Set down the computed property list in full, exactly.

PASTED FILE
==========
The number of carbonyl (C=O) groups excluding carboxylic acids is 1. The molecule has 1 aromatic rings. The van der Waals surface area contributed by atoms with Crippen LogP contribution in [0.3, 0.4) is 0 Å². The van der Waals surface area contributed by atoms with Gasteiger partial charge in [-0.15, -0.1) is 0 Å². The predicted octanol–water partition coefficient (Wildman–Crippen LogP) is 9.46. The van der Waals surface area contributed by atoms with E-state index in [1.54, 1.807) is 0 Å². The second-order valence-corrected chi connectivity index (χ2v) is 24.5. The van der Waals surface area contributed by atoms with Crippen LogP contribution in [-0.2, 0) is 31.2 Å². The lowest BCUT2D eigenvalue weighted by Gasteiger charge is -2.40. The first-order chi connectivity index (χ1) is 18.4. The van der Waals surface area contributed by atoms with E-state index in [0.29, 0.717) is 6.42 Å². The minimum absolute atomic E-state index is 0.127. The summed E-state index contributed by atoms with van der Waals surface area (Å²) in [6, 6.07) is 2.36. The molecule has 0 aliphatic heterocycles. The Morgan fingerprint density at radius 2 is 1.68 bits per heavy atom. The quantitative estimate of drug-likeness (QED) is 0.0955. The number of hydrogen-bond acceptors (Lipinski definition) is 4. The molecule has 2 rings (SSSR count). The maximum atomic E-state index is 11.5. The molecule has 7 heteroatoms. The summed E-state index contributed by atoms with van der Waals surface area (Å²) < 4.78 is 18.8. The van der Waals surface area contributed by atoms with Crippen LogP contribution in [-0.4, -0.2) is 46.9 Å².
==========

The number of carbonyl (C=O) groups excluding carboxylic acids is 1. The molecule has 1 aromatic rings. The van der Waals surface area contributed by atoms with Crippen LogP contribution in [0.3, 0.4) is 0 Å². The van der Waals surface area contributed by atoms with Gasteiger partial charge in [-0.15, -0.1) is 0 Å². The predicted octanol–water partition coefficient (Wildman–Crippen LogP) is 9.46. The van der Waals surface area contributed by atoms with E-state index in [1.54, 1.807) is 0 Å². The second-order valence-corrected chi connectivity index (χ2v) is 24.5. The van der Waals surface area contributed by atoms with Crippen LogP contribution in [-0.2, 0) is 31.2 Å². The lowest BCUT2D eigenvalue weighted by Gasteiger charge is -2.40. The first-order chi connectivity index (χ1) is 18.4. The van der Waals surface area contributed by atoms with E-state index in [0.29, 0.717) is 6.42 Å². The minimum absolute atomic E-state index is 0.127. The summed E-state index contributed by atoms with van der Waals surface area (Å²) in [6, 6.07) is 2.36. The molecule has 0 aliphatic heterocycles. The Morgan fingerprint density at radius 2 is 1.68 bits per heavy atom. The quantitative estimate of drug-likeness (QED) is 0.0955. The number of hydrogen-bond acceptors (Lipinski definition) is 4. The molecule has 2 rings (SSSR count). The maximum atomic E-state index is 11.5. The molecule has 7 heteroatoms. The summed E-state index contributed by atoms with van der Waals surface area (Å²) < 4.78 is 18.8. The van der Waals surface area contributed by atoms with Crippen LogP contribution in [-0.4, -0.2) is 46.9 Å².